I do, however, cherish Riverdale’s commitment to honoring all the actors and characters that made the show something unique and zany, with Polly getting her moment in the spotlight, along with a storyline that was finally worthy of her greatness. Polly has never been written in a positive light; they never did her character justice, but in this alternate timeline, she’s truly winning. She left Riverdale, she pursued a career she loves, she’s traveling the world, she has a man that loves her, and she’s doing it all without the judgment of her parents. She’s the future and the person that inspires Betty to dream big. Polly’s chosen path in life does put into perspective Betty’s obsession with, as well as Alice’s strict behavior and fearfulness of a sexual and independent woman. 

Next up, the series is dedicating an episode to Josie, who also deserves a proper sendoff that does right by her character. 

There have been plenty of relationship shakeups this season, and that’s putting it mildly. Every single person was, at one point, smitten with the other and involved in some shape, way, or form. I truly think that the only stable couples on the show have been Toni and Cheryl and Kevin and Clay, with the former truly doing the fandoms a service this week with that photoshoot. Also, what did Cheryl actually mean by shutting her parents down?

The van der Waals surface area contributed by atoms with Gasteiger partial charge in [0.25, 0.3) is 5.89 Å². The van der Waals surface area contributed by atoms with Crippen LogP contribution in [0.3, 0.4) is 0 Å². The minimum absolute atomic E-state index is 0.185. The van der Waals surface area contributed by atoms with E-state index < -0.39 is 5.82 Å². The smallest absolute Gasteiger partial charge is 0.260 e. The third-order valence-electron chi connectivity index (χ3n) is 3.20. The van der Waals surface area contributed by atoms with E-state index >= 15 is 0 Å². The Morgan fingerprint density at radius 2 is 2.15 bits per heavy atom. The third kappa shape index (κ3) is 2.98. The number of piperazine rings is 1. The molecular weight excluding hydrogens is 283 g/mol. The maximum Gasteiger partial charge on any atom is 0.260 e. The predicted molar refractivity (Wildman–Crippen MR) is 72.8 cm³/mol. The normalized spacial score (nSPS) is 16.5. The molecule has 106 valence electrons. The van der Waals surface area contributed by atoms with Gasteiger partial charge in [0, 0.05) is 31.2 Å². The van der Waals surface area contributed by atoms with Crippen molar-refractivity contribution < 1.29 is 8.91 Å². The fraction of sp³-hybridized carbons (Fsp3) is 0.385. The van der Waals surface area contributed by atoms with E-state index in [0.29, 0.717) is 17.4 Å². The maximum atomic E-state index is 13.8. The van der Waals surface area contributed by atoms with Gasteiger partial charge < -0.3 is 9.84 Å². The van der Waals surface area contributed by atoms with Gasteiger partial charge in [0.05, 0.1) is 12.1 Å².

And we definitely witnessed Julian inventing home videos… for watching in the privacy of your own home… without even realizing it. Can you imagine such intimate moments being shared with people at a movie theater?

This episode saw the true love between besties Archie and Reggie—who were bonded in more ways than one—and Betty and Archie shippers might be feeling a little jealous that so much of the final season has been focused on the bromance between these two verses establishing an actual endgame for #Barchie, who seem to go one step forward and several steps back. Who knew Reggie and Archie were even in the end game running? They literally had more intimate moments in this one episode than Betty and Archie have this whole season despite all the vague comments made about her “always being sweet on him” and reminders of the PG “burlesque show” they did together. Are the creative forces holding out for the final episode to give us the big #Barchie moment because if so, what a waste! 

It was troubling that Archie and Reggie essentially lost their virginity to an adult woman as it almost repeats the predatory and grooming storyline between Archie and Mrs. Grundy in season 1. Just because she does this for a living, doesn’t make it okay with high school boys. 

Mrs. Gruny reiterated that she has a husband several times throughout the episode, so I don’t think they’ll make us re-live that storyline again, but there was plenty of sexual tension between her and Archie, which was strange and weird and unnecessary, simply adding to the confusion of what this season is aiming to achieve and what it wants to be remembered by.